Pediatric Annals

Ask the Experts 

Cannabis and the Adolescent Brain

Robert J. Hilt, MD, FAAP

Abstract

Q: Due to increasing social acceptance, I find it is becoming harder to convince my adolescent patients that there are risks to using marijuana. Are there any strategies that you find useful?

A: I try to help my adolescent patients understand that using marijuana during adolescence entails health risks that adult marijuana users do not seem to have. One of the most concerning adolescent risks is developing hallucinations and psychosis from the use of marijuana. If this psychosis risk was limited to only a few days reaction after last cannabis use it would be far less frightening, but this instead can involve the development of longer-term psychosis, or schizophrenia.

Evidence of the marijuana psychosis risk in adolescence has come from many different areas of epidemiologic study. For instance, cohort studies looking at the past substance use history of adults with significant psychosis found they had at least twice as much marijuana use before developing their symptoms than their age- and region-matched peers — an association not as clearly found for other drugs of abuse.1,2 The risk of developing long-term psychosis has also been found to increase proportionally with increasing frequency of marijuana use in a dose-response fashion, a finding that on its own would suggest causality.3 Investigations following adolescent marijuana abusers frequency of developing adult mental health disorders have found that the association with non-psychotic adult mental health syndromes like the mood disorders is weak. Thus, the future mental health disorder risk for marijuana abusers appears to be relatively specific to psychosis. Multiple analyses have further found that cannabis users who developed schizophrenia had a significantly earlier age of onset of symptoms than non-users, which is important because a younger age of onset is a very strong predictor of poor future prognosis among schizophrenia patients.1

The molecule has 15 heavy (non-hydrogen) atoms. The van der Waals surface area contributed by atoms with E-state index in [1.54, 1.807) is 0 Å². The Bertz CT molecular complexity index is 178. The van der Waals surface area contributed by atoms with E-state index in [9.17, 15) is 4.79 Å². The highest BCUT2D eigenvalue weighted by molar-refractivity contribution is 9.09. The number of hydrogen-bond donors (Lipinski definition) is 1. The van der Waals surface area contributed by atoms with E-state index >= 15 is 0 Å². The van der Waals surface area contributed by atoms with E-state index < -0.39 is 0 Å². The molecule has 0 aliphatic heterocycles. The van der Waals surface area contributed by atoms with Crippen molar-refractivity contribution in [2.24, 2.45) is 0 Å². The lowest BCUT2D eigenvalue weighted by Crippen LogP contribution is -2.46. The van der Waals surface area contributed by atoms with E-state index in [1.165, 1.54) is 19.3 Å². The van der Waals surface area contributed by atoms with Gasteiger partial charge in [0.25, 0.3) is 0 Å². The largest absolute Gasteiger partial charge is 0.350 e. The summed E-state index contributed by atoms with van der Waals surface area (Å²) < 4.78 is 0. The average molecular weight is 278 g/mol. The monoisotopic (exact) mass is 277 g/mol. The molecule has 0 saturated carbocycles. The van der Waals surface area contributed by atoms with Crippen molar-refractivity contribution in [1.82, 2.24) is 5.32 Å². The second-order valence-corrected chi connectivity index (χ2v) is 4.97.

It should be noted that even though the above significant associations were all controlled for covariates in their research designs, associations cannot on their own be a proof of causation. Theoretically, adolescents with pre-psychotic symptoms like social withdrawal could for some other undefined reason be preferring to recreate by using marijuana over any other drugs of abuse just before developing their overt psychosis. However, I would add that having witnessed adolescents with high pre-morbid functioning develop long-term psychosis without any signs of having such risks before abusing marijuana, the “it is just a coincidence” explanation, to me, is unsatisfactory. Because the association between adolescent marijuana abuse and future development of psychosis has become quite accepted in the literature, a current direction of research is to work out the neurologic mechanisms for how the damage is occurring.

Neuroscience research has shown that the adolescent brain is not the same as the adult brain, in terms of information processing pathways, numbers of neurons, their degree of dendritic connections, and their degree of myelination. Anything that disrupts normal brain development, connection, and pruning processes in adolescence can understandably have lasting effects. One of the current theories is that stimulating the cannabinoid receptor alters glutamate and gamma-aminobutyric acid (GABA) functioning, and the altered glutamate and GABA functioning is what leads to neurostructural changes unique to the adolescent brain.4

Therefore, I now educate my adolescent patients that they have an age-related risk of developing long-term hallucinations or schizophrenia from abusing marijuana, which tends to get their attention. Thankfully, most adolescents who abuse marijuana do not become psychotic adults.…


Q: Due to increasing social acceptance, I find it is becoming harder to convince my adolescent patients that there are risks to using marijuana. Are there any strategies that you find useful?

A: I try to help my adolescent patients understand that using marijuana during adolescence entails health risks that adult marijuana users do not seem to have. One of the most concerning adolescent risks is developing hallucinations and psychosis from the use of marijuana. If this psychosis risk was limited to only a few days reaction after last cannabis use it would be far less frightening, but this instead can involve the development of longer-term psychosis, or schizophrenia.